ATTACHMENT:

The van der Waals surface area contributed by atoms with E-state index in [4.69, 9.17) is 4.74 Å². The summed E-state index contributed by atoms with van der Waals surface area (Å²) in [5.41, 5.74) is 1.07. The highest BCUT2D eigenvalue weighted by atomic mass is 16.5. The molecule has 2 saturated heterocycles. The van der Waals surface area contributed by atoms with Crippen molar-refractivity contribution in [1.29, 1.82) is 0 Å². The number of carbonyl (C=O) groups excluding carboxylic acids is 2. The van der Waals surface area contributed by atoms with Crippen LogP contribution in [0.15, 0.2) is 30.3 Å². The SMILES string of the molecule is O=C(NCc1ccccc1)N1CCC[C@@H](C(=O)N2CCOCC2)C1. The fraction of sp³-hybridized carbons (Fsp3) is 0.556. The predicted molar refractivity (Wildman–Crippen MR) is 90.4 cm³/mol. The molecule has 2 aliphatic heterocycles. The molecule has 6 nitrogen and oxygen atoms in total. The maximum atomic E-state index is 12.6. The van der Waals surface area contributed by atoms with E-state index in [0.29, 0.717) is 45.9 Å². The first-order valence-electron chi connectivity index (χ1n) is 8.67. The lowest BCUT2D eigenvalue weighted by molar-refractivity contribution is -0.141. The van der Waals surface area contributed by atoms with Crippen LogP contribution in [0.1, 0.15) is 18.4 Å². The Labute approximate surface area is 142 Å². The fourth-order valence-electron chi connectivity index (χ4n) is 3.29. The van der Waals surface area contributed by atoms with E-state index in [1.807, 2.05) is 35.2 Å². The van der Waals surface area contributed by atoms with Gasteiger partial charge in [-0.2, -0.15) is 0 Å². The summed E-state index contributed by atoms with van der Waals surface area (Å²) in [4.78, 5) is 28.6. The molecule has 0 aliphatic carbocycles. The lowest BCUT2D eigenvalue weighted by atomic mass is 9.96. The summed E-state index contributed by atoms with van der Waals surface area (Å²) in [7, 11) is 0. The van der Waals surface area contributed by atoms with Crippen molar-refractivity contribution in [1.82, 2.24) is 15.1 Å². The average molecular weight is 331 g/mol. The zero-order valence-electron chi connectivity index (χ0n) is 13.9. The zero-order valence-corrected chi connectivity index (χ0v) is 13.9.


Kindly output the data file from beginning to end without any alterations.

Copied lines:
The van der Waals surface area contributed by atoms with E-state index in [4.69, 9.17) is 4.74 Å². The summed E-state index contributed by atoms with van der Waals surface area (Å²) in [5.41, 5.74) is 1.07. The highest BCUT2D eigenvalue weighted by atomic mass is 16.5. The molecule has 2 saturated heterocycles. The van der Waals surface area contributed by atoms with Crippen molar-refractivity contribution in [1.29, 1.82) is 0 Å². The number of carbonyl (C=O) groups excluding carboxylic acids is 2. The van der Waals surface area contributed by atoms with Crippen LogP contribution in [0.15, 0.2) is 30.3 Å². The SMILES string of the molecule is O=C(NCc1ccccc1)N1CCC[C@@H](C(=O)N2CCOCC2)C1. The fraction of sp³-hybridized carbons (Fsp3) is 0.556. The predicted molar refractivity (Wildman–Crippen MR) is 90.4 cm³/mol. The molecule has 2 aliphatic heterocycles. The molecule has 6 nitrogen and oxygen atoms in total. The maximum atomic E-state index is 12.6. The van der Waals surface area contributed by atoms with E-state index in [0.29, 0.717) is 45.9 Å². The first-order valence-electron chi connectivity index (χ1n) is 8.67. The lowest BCUT2D eigenvalue weighted by molar-refractivity contribution is -0.141. The van der Waals surface area contributed by atoms with Crippen LogP contribution in [0.1, 0.15) is 18.4 Å². The Labute approximate surface area is 142 Å². The fourth-order valence-electron chi connectivity index (χ4n) is 3.29. The van der Waals surface area contributed by atoms with E-state index in [1.807, 2.05) is 35.2 Å². The van der Waals surface area contributed by atoms with Gasteiger partial charge in [-0.2, -0.15) is 0 Å². The summed E-state index contributed by atoms with van der Waals surface area (Å²) in [4.78, 5) is 28.6. The molecule has 0 aliphatic carbocycles. The lowest BCUT2D eigenvalue weighted by atomic mass is 9.96. The summed E-state index contributed by atoms with van der Waals surface area (Å²) in [7, 11) is 0. The van der Waals surface area contributed by atoms with Crippen molar-refractivity contribution in [1.82, 2.24) is 15.1 Å². The average molecular weight is 331 g/mol. The zero-order valence-electron chi connectivity index (χ0n) is 13.9. The zero-order valence-corrected chi connectivity index (χ0v) is 13.9.